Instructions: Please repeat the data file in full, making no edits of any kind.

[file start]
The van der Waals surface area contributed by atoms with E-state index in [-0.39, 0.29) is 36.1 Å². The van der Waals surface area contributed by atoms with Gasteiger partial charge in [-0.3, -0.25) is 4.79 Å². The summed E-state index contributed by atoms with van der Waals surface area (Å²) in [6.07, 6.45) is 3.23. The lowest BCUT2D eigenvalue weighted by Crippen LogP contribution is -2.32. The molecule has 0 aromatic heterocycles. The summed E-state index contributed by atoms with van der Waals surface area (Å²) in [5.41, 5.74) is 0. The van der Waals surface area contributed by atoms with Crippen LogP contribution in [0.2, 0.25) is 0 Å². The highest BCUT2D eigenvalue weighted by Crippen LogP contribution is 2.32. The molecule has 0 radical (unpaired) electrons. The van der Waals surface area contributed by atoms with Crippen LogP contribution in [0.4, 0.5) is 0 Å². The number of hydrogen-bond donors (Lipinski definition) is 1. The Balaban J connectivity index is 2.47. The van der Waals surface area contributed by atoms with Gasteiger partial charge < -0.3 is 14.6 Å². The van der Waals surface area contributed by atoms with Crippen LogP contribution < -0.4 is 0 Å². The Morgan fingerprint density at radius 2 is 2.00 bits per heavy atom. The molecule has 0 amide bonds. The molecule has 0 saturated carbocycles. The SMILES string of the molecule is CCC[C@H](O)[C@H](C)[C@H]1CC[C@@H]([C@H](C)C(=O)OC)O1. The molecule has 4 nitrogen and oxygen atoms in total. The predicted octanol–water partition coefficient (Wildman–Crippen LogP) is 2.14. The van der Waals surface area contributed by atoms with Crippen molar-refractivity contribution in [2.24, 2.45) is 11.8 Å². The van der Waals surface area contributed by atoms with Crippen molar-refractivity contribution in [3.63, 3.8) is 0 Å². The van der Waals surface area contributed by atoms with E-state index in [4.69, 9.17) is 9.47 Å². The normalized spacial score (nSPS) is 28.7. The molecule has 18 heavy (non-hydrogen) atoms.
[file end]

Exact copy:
The van der Waals surface area contributed by atoms with E-state index in [-0.39, 0.29) is 36.1 Å². The van der Waals surface area contributed by atoms with Gasteiger partial charge in [-0.3, -0.25) is 4.79 Å². The summed E-state index contributed by atoms with van der Waals surface area (Å²) in [6.07, 6.45) is 3.23. The lowest BCUT2D eigenvalue weighted by Crippen LogP contribution is -2.32. The molecule has 0 aromatic heterocycles. The summed E-state index contributed by atoms with van der Waals surface area (Å²) in [5.41, 5.74) is 0. The van der Waals surface area contributed by atoms with Crippen LogP contribution in [0.2, 0.25) is 0 Å². The highest BCUT2D eigenvalue weighted by Crippen LogP contribution is 2.32. The molecule has 0 radical (unpaired) electrons. The van der Waals surface area contributed by atoms with Crippen LogP contribution in [0.4, 0.5) is 0 Å². The number of hydrogen-bond donors (Lipinski definition) is 1. The Balaban J connectivity index is 2.47. The van der Waals surface area contributed by atoms with Gasteiger partial charge < -0.3 is 14.6 Å². The van der Waals surface area contributed by atoms with Crippen LogP contribution < -0.4 is 0 Å². The Morgan fingerprint density at radius 2 is 2.00 bits per heavy atom. The molecule has 0 amide bonds. The molecule has 0 saturated carbocycles. The SMILES string of the molecule is CCC[C@H](O)[C@H](C)[C@H]1CC[C@@H]([C@H](C)C(=O)OC)O1. The molecule has 4 nitrogen and oxygen atoms in total. The predicted octanol–water partition coefficient (Wildman–Crippen LogP) is 2.14. The van der Waals surface area contributed by atoms with Crippen molar-refractivity contribution in [2.24, 2.45) is 11.8 Å². The van der Waals surface area contributed by atoms with Crippen molar-refractivity contribution in [3.63, 3.8) is 0 Å². The van der Waals surface area contributed by atoms with E-state index in [4.69, 9.17) is 9.47 Å². The normalized spacial score (nSPS) is 28.7. The molecule has 18 heavy (non-hydrogen) atoms.